You say that better schools make it less necessary for parents to pay for education, but another Mori survey of parents choosing independent schools found that the proportion doing so because they were dissatisfied with state schools had gone up since 1989.
You say that for London families, the 'brutal adolescent rituals of boarding school have become an anachronism as well as an extravagance'. They are also history. A survey of boarders themselves last year found that three-quarters of them preferred boarding.
You say that bursars may wonder whether their building programmes during the Eighties were ill-judged. Most state school heads, struggling to meet the demands of the national curriculum, to provide adequate sporting activities, even to stop leaks in roofs, would be unlikely to agree.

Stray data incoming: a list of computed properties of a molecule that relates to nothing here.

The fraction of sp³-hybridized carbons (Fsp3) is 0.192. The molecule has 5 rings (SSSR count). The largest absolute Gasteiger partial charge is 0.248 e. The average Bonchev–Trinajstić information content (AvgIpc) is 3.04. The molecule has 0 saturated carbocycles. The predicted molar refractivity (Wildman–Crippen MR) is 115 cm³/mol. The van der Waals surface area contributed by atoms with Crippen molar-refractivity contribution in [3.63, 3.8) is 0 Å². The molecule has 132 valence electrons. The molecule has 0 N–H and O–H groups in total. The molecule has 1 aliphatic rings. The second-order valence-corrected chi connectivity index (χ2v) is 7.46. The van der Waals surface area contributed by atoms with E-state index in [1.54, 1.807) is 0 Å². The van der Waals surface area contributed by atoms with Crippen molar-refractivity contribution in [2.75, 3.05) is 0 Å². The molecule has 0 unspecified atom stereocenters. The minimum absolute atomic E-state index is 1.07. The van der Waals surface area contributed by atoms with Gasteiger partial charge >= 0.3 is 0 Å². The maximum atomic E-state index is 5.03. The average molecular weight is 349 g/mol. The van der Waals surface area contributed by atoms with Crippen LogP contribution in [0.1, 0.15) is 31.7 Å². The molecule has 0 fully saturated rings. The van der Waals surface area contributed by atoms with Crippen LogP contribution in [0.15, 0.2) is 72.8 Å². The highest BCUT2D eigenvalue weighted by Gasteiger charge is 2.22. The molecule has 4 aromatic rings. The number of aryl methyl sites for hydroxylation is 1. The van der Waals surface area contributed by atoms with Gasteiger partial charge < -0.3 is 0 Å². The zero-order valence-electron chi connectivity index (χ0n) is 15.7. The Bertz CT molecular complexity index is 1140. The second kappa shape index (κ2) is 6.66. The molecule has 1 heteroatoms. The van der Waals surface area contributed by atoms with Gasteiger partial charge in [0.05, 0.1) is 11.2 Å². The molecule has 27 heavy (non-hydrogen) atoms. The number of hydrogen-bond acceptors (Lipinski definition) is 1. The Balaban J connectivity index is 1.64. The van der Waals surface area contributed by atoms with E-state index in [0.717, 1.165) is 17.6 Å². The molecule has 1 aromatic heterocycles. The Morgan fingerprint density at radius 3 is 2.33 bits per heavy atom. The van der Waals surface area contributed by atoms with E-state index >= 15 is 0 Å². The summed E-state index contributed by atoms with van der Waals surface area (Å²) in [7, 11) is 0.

And finally, you draw attention to a 'huge increase' to 27 per cent in the number of pupils receiving help with fees, as though this had occurred overnight. In fact the number of pupils helped in this way has climbed steadily over the past decade as schools strive to make what they offer available to a wider social catchment area.
To ignore one such piece of evidence might be healthy scepticism. To ignore them all is prejudice.
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